- A-Z Animals
The snowy egret is a graceful, active species of small- to medium-sized herons known by its entirely white plumage, black legs, and contrasting yellow feet. Although sometimes mistaken for a great white egret, it has a smaller body, with a black bill and yellow feet. The great egret, in contrast, has a larger body, yellow bill, and black feet. It is much more active than the great white egret while feeding. Instead of walking in fields, the snowy egret usually has its feet in the water.
Size: Their length ranges from 56-66 cm (22-26 in), with a wingspan of approximately 100 cm (39 in).
Weight: Snowy egrets have an average weight of about 370 g (13.1 oz).
Color: Adults have pure white plumage, yellow lore (patch of the skin occurring between the eye and bill), black bill and legs, as well as yellow eyes and feet. Juvenile snowy egrets have a similar coloration except that their legs are dull and greenish.
Body: These herons have a delicate build and possess long, slender bill and legs. Their nape and neck have aigrettes, which are long, shaggy, tufted plumes.
Sexual dimorphism: The male snowy egrets are larger than females.
The native range of snowy egrets includes North and Central America, as well as South America. They are found throughout the year in Florida, coastal regions of both North America and Central America, the West Indies, and in South America, including Chile and Argentina. While their breeding range comprises the southern United States, they are seen as migratory birds in Utah, Nevada, California, Arizona, Colorado, Louisiana, Texas, New Mexico, and Mississippi.
They commonly occur along the coast but are also found in inland wetlands such as swamps, marshes, lakes, and ponds. They sometimes forage in agricultural fields, as well as along the riverbanks. These herons nest in colonies, usually in shrubs, trees, and mangroves, and occasionally on the ground in marshes.
While the snowy egrets may live up to 15 years in the wild, their lifespan may exceed 16-17 years in captivity. The oldest snowy egret ever recorded was found in Mexico, and it lived for approximately 17 years and 7 months.
They feed on mostly aquatic prey, including crustaceans, fish, insects, worms, and frogs. These herons may eat while walking, running, hopping, or standing. They may also ‘dip-fish’ using their feet while hovering or flying just above the surface of the water. Snowy egrets are sometimes seen assembling around and foraging in a mixed-species group.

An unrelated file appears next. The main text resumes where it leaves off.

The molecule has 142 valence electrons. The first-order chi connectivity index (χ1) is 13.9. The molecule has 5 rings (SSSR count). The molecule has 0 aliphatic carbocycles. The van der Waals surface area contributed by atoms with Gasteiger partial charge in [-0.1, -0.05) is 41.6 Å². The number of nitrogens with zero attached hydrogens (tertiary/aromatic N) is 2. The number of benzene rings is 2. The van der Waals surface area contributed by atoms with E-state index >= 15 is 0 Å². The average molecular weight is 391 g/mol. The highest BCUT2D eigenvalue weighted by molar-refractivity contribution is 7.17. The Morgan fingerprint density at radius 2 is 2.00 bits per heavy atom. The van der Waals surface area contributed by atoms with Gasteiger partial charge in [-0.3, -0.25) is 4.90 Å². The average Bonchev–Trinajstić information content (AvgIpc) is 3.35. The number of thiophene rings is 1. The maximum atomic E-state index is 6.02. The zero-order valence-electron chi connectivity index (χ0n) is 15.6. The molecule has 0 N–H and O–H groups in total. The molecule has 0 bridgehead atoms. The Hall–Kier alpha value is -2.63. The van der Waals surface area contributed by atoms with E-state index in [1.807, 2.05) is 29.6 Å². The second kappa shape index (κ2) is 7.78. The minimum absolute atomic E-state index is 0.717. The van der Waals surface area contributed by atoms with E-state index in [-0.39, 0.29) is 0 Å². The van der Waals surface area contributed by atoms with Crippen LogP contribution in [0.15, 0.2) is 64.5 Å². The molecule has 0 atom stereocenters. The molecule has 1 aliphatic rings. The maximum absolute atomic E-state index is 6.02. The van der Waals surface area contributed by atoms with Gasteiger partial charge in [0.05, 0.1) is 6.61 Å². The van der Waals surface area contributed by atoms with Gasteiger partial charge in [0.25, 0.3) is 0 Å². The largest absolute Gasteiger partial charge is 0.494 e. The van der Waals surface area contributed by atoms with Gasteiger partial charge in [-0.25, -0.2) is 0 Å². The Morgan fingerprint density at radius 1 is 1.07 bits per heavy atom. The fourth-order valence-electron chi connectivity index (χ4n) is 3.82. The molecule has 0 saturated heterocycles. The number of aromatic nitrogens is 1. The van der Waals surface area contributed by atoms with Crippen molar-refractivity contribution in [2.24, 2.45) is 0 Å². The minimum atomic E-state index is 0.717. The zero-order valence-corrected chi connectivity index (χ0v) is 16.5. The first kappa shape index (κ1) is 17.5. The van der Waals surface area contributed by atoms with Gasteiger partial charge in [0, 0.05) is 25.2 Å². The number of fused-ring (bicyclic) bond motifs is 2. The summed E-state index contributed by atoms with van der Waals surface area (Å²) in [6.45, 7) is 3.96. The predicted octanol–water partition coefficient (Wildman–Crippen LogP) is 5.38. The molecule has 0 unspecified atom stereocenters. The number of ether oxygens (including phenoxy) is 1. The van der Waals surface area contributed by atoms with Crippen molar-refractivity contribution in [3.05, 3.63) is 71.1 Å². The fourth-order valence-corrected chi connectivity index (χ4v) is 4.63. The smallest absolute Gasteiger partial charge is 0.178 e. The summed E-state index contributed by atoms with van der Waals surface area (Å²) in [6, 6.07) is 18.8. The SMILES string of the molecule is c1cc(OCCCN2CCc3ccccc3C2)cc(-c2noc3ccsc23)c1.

The mating season of snowy egrets starts in late March-early April. They usually breed in mixed-bird colonies that may include cattle egrets, little blue herons, great egrets, tricolored herons, night herons, roseate spoonbills, and glossy ibises. The male builds a nest in vines, trees, or thick undergrowth and perform elaborate courtship displays to attract a female mate. Courtship involves a male pumping its body up and down, raising its bill, diving, tumbling, and producing different vocalizations.
Once the male finds its mate, it defends the nesting site from other birds and brings materials used by the female to finish constructing the nest. The nest may have a diameter of about 38 cm (15 in) and is built from materials like twigs, grasses, sedges, Spanish moss, and rushes. During copulation, the male stands on a female’s back with the cloacal cavities coming into contact for about 10 seconds.
The female lays about 3-6 pale, greenish-blue eggs at a time, and the chicks hatch from their eggs after an incubation of 24 days. The chicks become ready to leave their nest at the age of 14-22 days.
The hatchlings are covered with soft, white down feathers and are unable to move around. They have a light, pinkish-gray bill and a dark blue patch around their eyes.
The snowy egrets were hunted extensively during the early 20th century. Their breeding plumes were in great demand, as those showy feathers were worn by fashionable ladies on their hats. Their populations, however, recovered after these herons got recognized as a ‘protected species’ per the Migratory Bird Treaty Act in 1916. Since their current population has an upward trend, the IUCN has granted them a status of ‘Least Concern’.